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How much nominal rigidity is there in the US Economy? Testing a New Keynesian DSGE model using indirect inference

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  • Le, Vo Phuong Mai
  • Minford, Patrick
  • Wickens, Michael R.

Abstract

We evaluate the Smets-Wouters model of the US using indirect inference with a VAR representation of the main US data series. We find that the original New Keynesian SW model is on the margin of acceptance when SW's own estimates of the variances and time-series behaviour of the structural errors are used. However when the structural errors implied jointly by the data and the structural model are used the model is rejected. We also construct an alternative (New Classical) version of the model with flexible wages and prices and a one-period information lag. This too is rejected. But when small proportions of both the labour and product markets are assumed to be imperfectly competitive within otherwise flexible markets the resulting `weighted' model is accepted.

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Paper provided by C.E.P.R. Discussion Papers in its series CEPR Discussion Papers with number 7537.

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Date of creation: Nov 2009
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Handle: RePEc:cpr:ceprdp:7537

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Keywords: Bootstrap; DSGE; grea moderation; indirect inference; New Classical; New Keynesian; regime change; structural break; US Model; VAR; Wald statistic;

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  1. Dixon, Huw, 1992. "Nominal Wage Flexibility in a Partly-Unionized Economy," The Manchester School of Economic & Social Studies, University of Manchester, vol. 60(3), pages 295-306, September.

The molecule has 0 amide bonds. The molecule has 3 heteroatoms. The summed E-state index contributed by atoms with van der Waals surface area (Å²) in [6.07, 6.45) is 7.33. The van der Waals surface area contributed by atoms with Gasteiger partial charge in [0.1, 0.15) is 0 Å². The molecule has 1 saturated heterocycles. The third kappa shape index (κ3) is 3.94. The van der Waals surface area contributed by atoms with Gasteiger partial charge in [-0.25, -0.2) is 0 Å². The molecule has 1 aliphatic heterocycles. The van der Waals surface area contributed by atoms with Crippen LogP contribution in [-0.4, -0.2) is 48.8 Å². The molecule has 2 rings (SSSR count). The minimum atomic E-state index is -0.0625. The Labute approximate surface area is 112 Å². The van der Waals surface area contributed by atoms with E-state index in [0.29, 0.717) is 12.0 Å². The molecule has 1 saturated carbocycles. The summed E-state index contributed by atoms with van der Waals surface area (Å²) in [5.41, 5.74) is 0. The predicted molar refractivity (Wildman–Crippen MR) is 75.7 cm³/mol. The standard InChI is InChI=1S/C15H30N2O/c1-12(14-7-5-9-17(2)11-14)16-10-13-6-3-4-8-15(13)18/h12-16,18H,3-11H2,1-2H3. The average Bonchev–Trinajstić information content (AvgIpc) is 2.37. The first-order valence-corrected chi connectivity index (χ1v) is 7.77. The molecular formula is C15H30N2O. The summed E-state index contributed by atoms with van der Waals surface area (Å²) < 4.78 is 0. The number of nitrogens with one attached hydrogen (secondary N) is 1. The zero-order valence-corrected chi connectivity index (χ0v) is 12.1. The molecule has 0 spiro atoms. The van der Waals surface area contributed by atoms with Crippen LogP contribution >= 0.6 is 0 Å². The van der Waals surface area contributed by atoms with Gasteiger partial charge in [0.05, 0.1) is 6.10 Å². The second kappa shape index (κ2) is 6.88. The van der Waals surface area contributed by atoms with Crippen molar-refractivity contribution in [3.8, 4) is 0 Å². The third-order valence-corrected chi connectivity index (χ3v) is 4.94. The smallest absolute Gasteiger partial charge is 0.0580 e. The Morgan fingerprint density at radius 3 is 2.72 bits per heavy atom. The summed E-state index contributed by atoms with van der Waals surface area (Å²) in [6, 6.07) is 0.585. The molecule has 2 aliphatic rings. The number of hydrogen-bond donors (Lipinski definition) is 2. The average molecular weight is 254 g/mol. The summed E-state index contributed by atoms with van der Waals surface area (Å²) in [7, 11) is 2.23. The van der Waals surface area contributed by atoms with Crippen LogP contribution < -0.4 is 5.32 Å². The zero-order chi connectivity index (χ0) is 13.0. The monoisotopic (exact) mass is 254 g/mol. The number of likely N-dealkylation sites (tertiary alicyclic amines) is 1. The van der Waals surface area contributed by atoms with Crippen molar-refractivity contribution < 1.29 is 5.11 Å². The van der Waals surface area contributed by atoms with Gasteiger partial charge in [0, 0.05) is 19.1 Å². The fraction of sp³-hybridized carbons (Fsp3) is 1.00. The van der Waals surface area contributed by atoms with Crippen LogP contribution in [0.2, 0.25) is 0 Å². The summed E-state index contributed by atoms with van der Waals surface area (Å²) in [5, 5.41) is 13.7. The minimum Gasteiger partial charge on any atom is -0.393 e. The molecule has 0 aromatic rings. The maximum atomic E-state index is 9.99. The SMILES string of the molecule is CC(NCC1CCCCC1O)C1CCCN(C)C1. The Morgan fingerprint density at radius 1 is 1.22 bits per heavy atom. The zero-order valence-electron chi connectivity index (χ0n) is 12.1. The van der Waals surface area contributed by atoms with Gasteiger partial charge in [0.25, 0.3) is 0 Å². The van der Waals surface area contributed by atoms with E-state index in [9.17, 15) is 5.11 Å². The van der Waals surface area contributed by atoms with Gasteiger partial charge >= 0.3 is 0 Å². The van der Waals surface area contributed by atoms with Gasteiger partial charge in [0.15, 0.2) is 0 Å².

2. Lawrence J. Christiano & Martin Eichenbaum & Charles Evans, 2001. "Nominal rigidities and the dynamic effects of a shock to monetary policy," Working Paper 0107, Federal Reserve Bank of Cleveland.
  3. McCallum, Bennett T, 1976. "Rational Expectations and the Natural Rate Hypothesis: Some Consistent Estimates," Econometrica, Econometric Society, vol. 44(1), pages 43-52, January.
  4. Zhongjun Qu & Pierre Perron, 2005. "Estimating and testing structural changes in multivariate regressions," Boston University - Department of Economics - Working Papers Series WP2005-012, Boston University - Department of Economics.
  5. Matthew B. Canzoneri & Robert E. Cumby & Behzad T. Diba, 2004. "The Cost of Nominal Inertia in NNS Models," NBER Working Papers 10889, National Bureau of Economic Research, Inc.
  6. Mark Gertler & John Leahy, 2006. "A Phillips curve with an Ss foundation," Working Papers 06-8, Federal Reserve Bank of Philadelphia.
  7. Gourieroux, C. & Monfort, A. & Renault, E., 1992. "Indirect Inference," Papers 92.279, Toulouse - GREMAQ.
  8. Michel Juillard, 2001. "DYNARE: A program for the simulation of rational expectation models," Computing in Economics and Finance 2001 213, Society for Computational Economics.
  9. Dixon, Huw David, 1994. "Macroeconomic Price and Quantity Responses with Heterogeneous Product Markets," Oxford Economic Papers, Oxford University Press, vol. 46(3), pages 385-402, July.
  10. Kimball, Miles S, 1995. "The Quantitative Analytics of the Basic Neomonetarist Model," Journal of Money, Credit and Banking, Blackwell Publishing, vol. 27(4), pages 1241-77, November.
  11. Wickens, Michael R, 1982. "The Efficient Estimation of Econometric Models with Rational Expectations," Review of Economic Studies, Wiley Blackwell, vol. 49(1), pages 55-67, January.
  12. Mark Bils & Peter J. Klenow, 2002. "Some Evidence on the Importance of Sticky Prices," NBER Working Papers 9069, National Bureau of Economic Research, Inc.
  13. Frank Smets & Raf Wouters, 2002. "An estimated dynamic stochastic general equilibrium model of the euro area," Working Paper Research 35, National Bank of Belgium.
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